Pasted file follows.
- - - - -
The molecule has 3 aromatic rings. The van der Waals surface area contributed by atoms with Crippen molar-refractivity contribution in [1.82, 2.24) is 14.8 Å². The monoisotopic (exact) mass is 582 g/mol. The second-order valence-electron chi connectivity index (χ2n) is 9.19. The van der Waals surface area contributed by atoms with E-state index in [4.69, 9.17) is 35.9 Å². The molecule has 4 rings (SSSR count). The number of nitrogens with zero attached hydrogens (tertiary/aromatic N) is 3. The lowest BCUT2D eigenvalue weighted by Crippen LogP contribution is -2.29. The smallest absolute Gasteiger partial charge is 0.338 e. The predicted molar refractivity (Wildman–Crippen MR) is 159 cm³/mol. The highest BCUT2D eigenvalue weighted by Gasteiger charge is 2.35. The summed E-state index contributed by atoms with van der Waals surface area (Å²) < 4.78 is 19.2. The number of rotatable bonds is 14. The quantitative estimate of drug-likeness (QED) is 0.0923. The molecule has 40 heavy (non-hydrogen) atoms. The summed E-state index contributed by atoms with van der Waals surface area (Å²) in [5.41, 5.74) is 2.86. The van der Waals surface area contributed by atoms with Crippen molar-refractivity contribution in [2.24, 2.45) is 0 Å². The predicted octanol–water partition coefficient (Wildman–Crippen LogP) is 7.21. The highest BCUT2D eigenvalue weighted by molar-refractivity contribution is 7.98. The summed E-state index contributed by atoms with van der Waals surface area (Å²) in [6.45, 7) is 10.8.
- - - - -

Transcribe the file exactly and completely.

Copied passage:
The molecule has 3 aromatic rings. The van der Waals surface area contributed by atoms with Crippen molar-refractivity contribution in [1.82, 2.24) is 14.8 Å². The monoisotopic (exact) mass is 582 g/mol. The second-order valence-electron chi connectivity index (χ2n) is 9.19. The van der Waals surface area contributed by atoms with E-state index in [4.69, 9.17) is 35.9 Å². The molecule has 4 rings (SSSR count). The number of nitrogens with zero attached hydrogens (tertiary/aromatic N) is 3. The lowest BCUT2D eigenvalue weighted by Crippen LogP contribution is -2.29. The smallest absolute Gasteiger partial charge is 0.338 e. The predicted molar refractivity (Wildman–Crippen MR) is 159 cm³/mol. The highest BCUT2D eigenvalue weighted by Gasteiger charge is 2.35. The summed E-state index contributed by atoms with van der Waals surface area (Å²) < 4.78 is 19.2. The number of rotatable bonds is 14. The quantitative estimate of drug-likeness (QED) is 0.0923. The molecule has 40 heavy (non-hydrogen) atoms. The summed E-state index contributed by atoms with van der Waals surface area (Å²) in [5.41, 5.74) is 2.86. The van der Waals surface area contributed by atoms with Crippen molar-refractivity contribution in [2.24, 2.45) is 0 Å². The predicted octanol–water partition coefficient (Wildman–Crippen LogP) is 7.21. The highest BCUT2D eigenvalue weighted by molar-refractivity contribution is 7.98. The summed E-state index contributed by atoms with van der Waals surface area (Å²) in [6.45, 7) is 10.8.